An exploration of sound and place, featuring work by Chris Watson, Jo Kennedy, Heloise Tunstall-Behrens, Tim Shaw, James Davoll, Andrew Tuttle, Tony Dupé, Julie Stoneman and Ben Gale.

Our perception of place is, traditionally, deeply linked to our sight, to visual information – we summon our favourite place in our mind’s eye, our recollections are visual, our primary descriptions are images. We close our eyes to help us imagine a place – we rarely block out sound. What does this mean? Is sound unimportant to the definition of our favourite places? When we imagine a beach, is the sound of crashing waves incidental? The overbearing roar of life in a city scene? Birdsong in ancient forests?

Landscapes, historical moments and narrative scenes are silently offered in our museums and galleries, the descriptive imagery enough to build scenes in our minds. There are good historical reasons for this – our technological ability to record visual information predates our ability to record sound by around 40,000 years. But before recorded sound, human experience of environmental sound carried the same responsibilities – archeologists now believe the sites of many of the oldest cave paintings were selected for their acoustic properties, for the ways they amplified or enhanced both natural and human-created sound.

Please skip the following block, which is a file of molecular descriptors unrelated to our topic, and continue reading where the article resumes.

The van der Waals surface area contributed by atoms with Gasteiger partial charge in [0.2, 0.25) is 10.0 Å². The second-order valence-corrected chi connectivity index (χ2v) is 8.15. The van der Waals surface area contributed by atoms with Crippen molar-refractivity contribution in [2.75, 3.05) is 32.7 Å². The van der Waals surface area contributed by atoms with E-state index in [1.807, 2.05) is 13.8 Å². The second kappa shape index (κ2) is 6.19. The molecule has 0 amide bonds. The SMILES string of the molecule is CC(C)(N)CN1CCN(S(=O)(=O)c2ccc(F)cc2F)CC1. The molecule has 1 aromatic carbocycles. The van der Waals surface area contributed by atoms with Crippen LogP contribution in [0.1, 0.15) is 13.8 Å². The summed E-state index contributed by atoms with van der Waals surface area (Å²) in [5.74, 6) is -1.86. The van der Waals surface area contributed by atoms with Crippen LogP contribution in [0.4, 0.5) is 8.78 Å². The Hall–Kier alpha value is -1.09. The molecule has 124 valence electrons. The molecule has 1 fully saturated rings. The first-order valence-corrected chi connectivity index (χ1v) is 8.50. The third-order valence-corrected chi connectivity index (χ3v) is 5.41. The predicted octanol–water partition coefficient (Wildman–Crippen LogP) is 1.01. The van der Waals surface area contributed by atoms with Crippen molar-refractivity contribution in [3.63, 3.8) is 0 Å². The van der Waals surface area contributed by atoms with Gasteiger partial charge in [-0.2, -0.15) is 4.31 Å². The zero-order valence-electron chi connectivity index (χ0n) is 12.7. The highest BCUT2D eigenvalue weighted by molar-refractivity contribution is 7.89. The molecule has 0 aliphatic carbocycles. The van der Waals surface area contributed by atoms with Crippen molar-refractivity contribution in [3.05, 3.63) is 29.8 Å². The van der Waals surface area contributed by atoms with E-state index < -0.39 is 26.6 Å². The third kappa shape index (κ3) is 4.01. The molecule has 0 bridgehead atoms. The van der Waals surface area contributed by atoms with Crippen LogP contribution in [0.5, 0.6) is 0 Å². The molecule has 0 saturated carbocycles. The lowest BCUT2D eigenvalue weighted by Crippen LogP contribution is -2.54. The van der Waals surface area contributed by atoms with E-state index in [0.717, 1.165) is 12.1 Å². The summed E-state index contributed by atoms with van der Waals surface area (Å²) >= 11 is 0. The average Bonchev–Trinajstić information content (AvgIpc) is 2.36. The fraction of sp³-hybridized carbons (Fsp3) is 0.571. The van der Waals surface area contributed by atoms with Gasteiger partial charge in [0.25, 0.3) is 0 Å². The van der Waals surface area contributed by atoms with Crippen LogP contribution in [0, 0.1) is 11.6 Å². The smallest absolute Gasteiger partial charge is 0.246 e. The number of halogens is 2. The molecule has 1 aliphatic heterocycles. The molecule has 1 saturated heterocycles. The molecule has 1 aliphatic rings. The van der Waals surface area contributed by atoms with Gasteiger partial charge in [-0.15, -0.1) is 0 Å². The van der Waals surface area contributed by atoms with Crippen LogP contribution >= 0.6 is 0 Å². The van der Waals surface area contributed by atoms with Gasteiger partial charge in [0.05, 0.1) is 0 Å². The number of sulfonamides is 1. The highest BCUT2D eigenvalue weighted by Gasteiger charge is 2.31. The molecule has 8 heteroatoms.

This collection of work presents a variety of different approches to sound and place, each taking it’s place at a different point along the line of balance between audio and visual, from Chris Watson’s environmental audio to Julie Stoneman’s ecological narratives. The works bleed into one another through a shared influence – they were all initiated (if not completed) at our residential arts facility, CAMP. The Pyrenean mountains formed the backdrop, inspiration and source material for much of this work, with each artist drawing different conclusions from their explorations of the landscape.

Heraclitus wrote: “You cannot step into the same river twice”; change is constant, and whilst a river flowing for eternity seems a most permanent and unchanging thing, it is never the same from one moment to the next. These artists all worked in the same landscape, the same river, at different times, and the river was not the same. Perhaps more importantly, by stepping into the river, they themselves changed it.

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